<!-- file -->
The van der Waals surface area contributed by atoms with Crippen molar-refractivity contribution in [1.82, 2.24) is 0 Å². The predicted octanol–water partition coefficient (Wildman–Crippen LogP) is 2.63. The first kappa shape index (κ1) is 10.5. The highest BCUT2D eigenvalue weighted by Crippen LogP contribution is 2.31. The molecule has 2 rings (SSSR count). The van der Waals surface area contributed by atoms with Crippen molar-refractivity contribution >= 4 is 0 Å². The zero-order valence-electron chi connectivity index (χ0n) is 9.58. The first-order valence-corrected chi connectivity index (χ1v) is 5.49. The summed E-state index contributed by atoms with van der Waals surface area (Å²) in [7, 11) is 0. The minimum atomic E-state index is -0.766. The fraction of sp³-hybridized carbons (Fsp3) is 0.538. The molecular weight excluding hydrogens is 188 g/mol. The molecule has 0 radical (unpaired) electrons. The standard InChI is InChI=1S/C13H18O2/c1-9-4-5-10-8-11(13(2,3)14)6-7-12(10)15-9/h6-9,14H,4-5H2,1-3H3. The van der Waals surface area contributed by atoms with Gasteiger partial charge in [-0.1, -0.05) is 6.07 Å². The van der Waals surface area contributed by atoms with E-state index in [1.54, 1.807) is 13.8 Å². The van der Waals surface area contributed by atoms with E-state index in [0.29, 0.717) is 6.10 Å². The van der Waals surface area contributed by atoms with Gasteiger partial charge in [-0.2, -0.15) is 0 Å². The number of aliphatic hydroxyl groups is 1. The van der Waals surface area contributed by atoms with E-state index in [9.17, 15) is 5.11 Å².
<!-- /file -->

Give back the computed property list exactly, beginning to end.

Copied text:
The van der Waals surface area contributed by atoms with Crippen molar-refractivity contribution in [1.82, 2.24) is 0 Å². The predicted octanol–water partition coefficient (Wildman–Crippen LogP) is 2.63. The first kappa shape index (κ1) is 10.5. The highest BCUT2D eigenvalue weighted by Crippen LogP contribution is 2.31. The molecule has 2 rings (SSSR count). The van der Waals surface area contributed by atoms with Crippen molar-refractivity contribution >= 4 is 0 Å². The zero-order valence-electron chi connectivity index (χ0n) is 9.58. The first-order valence-corrected chi connectivity index (χ1v) is 5.49. The summed E-state index contributed by atoms with van der Waals surface area (Å²) in [7, 11) is 0. The minimum atomic E-state index is -0.766. The fraction of sp³-hybridized carbons (Fsp3) is 0.538. The molecular weight excluding hydrogens is 188 g/mol. The molecule has 0 radical (unpaired) electrons. The standard InChI is InChI=1S/C13H18O2/c1-9-4-5-10-8-11(13(2,3)14)6-7-12(10)15-9/h6-9,14H,4-5H2,1-3H3. The van der Waals surface area contributed by atoms with Gasteiger partial charge in [-0.1, -0.05) is 6.07 Å². The van der Waals surface area contributed by atoms with E-state index in [1.54, 1.807) is 13.8 Å². The van der Waals surface area contributed by atoms with E-state index in [0.29, 0.717) is 6.10 Å². The van der Waals surface area contributed by atoms with Gasteiger partial charge in [-0.2, -0.15) is 0 Å². The number of aliphatic hydroxyl groups is 1. The van der Waals surface area contributed by atoms with E-state index in [9.17, 15) is 5.11 Å².